National Public Radio, wine seller? Yep.
NPR Wine Club
NPR Wine Club
Remember that Portlandia episode in which recurring character Spike arrives at a charity gala and is introduced to the real people behind those ubiquitous public media underwriter names? Annie E. Casey. Robert Wood Johnson. John D. and Catherine T. MacArthur. John S. and James L. Knight. And then Spike’s chaperone points out perhaps the most venerable pillar of public media support, a generically Nordicelandislavic-looking gentleman named “Fjohürs Lykkewe.”
“Everything,” says Spike’s chaperone, “is brought to you by Fjohürs Lykkewe.”
Who is Fjohürs Lykkewe (pronounced “fewers-likeyou”—get it)? He’s us. And anyone who has spent an hour during the fall or spring in the company of a public media property as it raises funds—be it for radio or television—is sure to have heard that we, the public, are the biggest source of support for its programming.
But as users’ habits have changed, public media’s reliable old tote-bag-and-coffee-mug fundraisers have flagged. And that shift has left development professionals scrambling to sustain the membership model. In 2015, Melody Kramer, a fellow at the Nieman Lab, an offshoot of Harvard University’s Nieman Foundation for Journalism focused on the industry’s future in the digital age, wrote a report that considered how “the bedrock concept of public media support — “membership” — [could] be broadened and strengthened.” Among the findings, according to Kramer? “A failure in the coming years to push outside the existing envelope of membership will leave audience growth stalled, potential support diverted, and significant amounts of funding on the table.
Maybe the future of public media lies at the bottom of a glass. That appears to be the idea, anyway, behind the NPR Wine Club, a new take on “membership” launched by the media organization on Tuesday. Like most other food and booze buying club models, members pay a recurring fee to have the club auto-ship product on a regular basis—$79.99 gets you a customized case of reds or whites every three months, for instance—but in the case of these cases, a portion of the sale also goes to support public radio (though, exactly how much isn’t specified).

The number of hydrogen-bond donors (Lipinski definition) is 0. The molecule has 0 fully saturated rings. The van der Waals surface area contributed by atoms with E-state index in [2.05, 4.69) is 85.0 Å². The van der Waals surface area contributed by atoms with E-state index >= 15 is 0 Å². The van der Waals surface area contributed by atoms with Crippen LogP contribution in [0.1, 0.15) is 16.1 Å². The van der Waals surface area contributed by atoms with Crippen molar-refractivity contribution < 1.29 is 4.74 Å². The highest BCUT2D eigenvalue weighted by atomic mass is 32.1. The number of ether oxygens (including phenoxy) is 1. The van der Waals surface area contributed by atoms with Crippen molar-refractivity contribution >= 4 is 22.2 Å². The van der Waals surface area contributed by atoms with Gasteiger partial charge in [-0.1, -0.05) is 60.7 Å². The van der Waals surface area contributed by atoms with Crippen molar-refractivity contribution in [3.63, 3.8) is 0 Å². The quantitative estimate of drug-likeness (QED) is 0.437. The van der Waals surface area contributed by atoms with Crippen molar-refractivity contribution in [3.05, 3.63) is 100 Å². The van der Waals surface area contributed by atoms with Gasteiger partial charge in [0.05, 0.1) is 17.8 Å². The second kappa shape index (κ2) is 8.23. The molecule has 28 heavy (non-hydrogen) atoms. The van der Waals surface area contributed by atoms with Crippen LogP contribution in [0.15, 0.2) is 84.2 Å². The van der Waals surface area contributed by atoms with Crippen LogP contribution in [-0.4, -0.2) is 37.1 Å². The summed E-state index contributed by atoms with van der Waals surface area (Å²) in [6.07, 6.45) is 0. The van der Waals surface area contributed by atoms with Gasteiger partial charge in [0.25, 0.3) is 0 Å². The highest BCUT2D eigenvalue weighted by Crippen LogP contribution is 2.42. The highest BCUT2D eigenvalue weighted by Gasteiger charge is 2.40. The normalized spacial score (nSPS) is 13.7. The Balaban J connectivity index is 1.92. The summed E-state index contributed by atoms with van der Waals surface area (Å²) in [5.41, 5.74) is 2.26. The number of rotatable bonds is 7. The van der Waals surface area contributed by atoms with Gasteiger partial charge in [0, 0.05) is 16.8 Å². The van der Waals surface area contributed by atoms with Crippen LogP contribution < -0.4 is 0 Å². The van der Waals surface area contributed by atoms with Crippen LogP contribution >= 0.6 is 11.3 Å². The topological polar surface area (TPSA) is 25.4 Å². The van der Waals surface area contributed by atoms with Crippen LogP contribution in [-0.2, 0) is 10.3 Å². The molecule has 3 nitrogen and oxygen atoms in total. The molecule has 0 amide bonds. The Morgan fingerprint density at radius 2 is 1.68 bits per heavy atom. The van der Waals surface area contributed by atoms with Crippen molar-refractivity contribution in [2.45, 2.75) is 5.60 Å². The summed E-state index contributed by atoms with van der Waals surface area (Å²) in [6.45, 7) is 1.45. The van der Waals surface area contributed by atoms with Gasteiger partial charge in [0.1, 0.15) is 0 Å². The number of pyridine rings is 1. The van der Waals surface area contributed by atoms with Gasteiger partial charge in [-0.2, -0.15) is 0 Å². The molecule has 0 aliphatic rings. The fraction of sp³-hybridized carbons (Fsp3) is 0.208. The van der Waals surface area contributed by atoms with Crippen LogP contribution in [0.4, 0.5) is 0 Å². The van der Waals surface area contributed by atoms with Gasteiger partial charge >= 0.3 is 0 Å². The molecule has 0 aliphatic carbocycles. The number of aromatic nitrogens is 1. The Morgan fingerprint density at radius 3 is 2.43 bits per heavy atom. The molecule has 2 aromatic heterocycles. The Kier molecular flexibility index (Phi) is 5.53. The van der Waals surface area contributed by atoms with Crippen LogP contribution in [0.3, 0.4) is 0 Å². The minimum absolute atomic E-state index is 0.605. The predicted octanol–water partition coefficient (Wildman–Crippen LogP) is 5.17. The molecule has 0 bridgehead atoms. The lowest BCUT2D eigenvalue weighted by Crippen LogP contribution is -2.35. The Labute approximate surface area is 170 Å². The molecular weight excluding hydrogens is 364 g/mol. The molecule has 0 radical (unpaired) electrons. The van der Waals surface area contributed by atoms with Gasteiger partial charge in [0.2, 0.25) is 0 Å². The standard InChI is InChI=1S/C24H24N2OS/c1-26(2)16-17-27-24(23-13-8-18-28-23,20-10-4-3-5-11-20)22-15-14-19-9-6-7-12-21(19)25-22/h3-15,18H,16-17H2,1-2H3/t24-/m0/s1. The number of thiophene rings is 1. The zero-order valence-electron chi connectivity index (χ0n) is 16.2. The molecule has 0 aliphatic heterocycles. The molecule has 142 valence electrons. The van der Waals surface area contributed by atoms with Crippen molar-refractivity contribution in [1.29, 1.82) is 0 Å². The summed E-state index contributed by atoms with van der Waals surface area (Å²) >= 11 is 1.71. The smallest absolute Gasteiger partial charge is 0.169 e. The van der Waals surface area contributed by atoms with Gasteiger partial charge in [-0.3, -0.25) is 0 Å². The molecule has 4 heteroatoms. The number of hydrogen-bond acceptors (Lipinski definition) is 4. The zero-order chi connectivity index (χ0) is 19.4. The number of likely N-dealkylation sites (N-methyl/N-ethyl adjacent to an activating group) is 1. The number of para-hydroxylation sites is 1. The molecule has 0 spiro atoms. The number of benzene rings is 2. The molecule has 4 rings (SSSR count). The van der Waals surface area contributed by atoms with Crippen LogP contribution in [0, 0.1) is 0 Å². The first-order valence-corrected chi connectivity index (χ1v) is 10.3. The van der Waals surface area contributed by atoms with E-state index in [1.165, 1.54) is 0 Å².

Media organizations that peddle product along with their prose aren’t necessarily a new trend: I wrote about how affiliate links blurred the lines in food journalism last year. And there’s certainly a case to be made for the branding opportunities inherent in a for-profit media organization marketing products that align with its users’ identities and demographics. The New York Times, for instance, has its own wine club with a premium “reserve” level option that averages around $30 a bottle. The exclusivity likely appeals to Times readers: the paper tells advertisers they’ll be able to reach an “educated, affluent, and influential” audience making a median salary of $75,000.
And NPR boasts similar audience demographics, counting among its members “the business leader” and the “cultural connoisseur” and says its listeners are “88% more likely to be B2B decision makers involved in one or more purchase decisions valued at $1,000+.” But while the NPR Wine Club is very obviously pushing an affiliate product, the bigger idea it seems to be peddling is participation: ‘Hey, you’ve been a listener-supporter in the past. Maybe we can convert you to a drinker-supporter with these NPR-inspired wines: All Grapes Considered Malbec, Weekend Edition Cabernet Sauvignon and NPR Uncorked Merlot.
Now, in the parlance of a public media story, “it remains to be seen” whether affiliate marketing can rescue a journalism industry that has undergone profound disruption of its traditional revenue models over the last decade. But if NPR’s wine club succeeds in diversifying its funding model, perhaps next we’ll be quaffing alongside a cheese board curated by its on-air talent. Beardsley Bleu, anyone?